Pursuing a dynamic research career
A chance project as an undergraduate led early career researcher Dr Wanting Jiao to the world of computational modelling where she developed the skills needed by a number of Maurice Wilkins Centre research programmes.
When Affiliate Investigator Dr Wanting Jiao undertook a summer project as a third year chemistry undergraduate at the University of Canterbury, there was no hint of where it would eventually lead her. That summer Wanting was introduced to ligand docking – a molecular modelling technique used to investigate interactions between small molecules and their protein binding sites. “That’s how I started in the computational field,” explains Wanting.
The summer project also gave Wanting a taste of what computational methods can do, and she eventually went on to pursue a PhD with Professor Emily Parker, an MWC principal investigator. Under Emily’s mentoring, and with a desire to extend her skill set, Wanting learnt the computer-based methods to study the movements of atoms and molecules – “molecular dynamics simulations”. Wanting is applying these methods to study how the dynamic motions of an enzyme may contribute to its function and regulation.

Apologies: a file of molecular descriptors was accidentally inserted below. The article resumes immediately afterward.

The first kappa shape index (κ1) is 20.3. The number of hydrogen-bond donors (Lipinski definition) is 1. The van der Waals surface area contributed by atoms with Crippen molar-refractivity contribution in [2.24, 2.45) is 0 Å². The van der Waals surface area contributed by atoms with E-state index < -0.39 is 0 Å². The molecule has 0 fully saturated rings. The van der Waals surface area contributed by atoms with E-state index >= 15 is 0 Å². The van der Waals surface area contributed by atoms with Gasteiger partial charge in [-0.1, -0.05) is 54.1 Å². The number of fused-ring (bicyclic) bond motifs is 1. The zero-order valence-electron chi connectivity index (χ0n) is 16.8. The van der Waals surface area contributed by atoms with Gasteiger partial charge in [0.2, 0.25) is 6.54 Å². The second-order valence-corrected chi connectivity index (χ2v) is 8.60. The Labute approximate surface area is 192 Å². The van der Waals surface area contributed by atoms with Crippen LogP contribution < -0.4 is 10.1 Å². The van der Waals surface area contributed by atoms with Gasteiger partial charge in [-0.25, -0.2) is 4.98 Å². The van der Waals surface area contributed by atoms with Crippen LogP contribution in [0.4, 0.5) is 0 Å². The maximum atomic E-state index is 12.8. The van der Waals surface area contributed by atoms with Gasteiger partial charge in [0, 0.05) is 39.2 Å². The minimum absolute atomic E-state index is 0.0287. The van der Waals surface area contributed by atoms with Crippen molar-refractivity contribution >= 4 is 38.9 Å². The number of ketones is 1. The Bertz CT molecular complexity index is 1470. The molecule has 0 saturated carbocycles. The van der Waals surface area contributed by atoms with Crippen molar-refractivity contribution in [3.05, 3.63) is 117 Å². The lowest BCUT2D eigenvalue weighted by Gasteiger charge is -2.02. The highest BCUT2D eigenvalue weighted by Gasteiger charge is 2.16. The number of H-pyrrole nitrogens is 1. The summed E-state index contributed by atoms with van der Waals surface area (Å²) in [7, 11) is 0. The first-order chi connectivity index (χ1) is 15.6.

Her knowledge and work in the field are already helping to explain results and guide some of the experiments being undertaken by colleagues in the Parker group and elsewhere within the Maurice Wilkins Centre. “The detail you obtain from a simulation is sometimes not accessible through experiments,” explains Wanting. “Computational methods and experiments combined together are a much more powerful approach for studying these enzyme systems.”
Wanting finished her PhD in 2011 and is now a post-doctoral research fellow in Emily Parker’s research group at the University of Canterbury’s Biomolecular Interaction Centre.
In 2015 Wanting attended the Early Careers Research Forum at the MWC Symposium where she presented on her contributions to projects under the MWC infectious disease research theme. The forum laid the foundation for more potential collaborations with MWC investigators. “It’s a win-win situation,” says Wanting. “Computational simulations are helping researchers get more insights, and these collaborations are giving me more experience and helping me learn more about the technique.”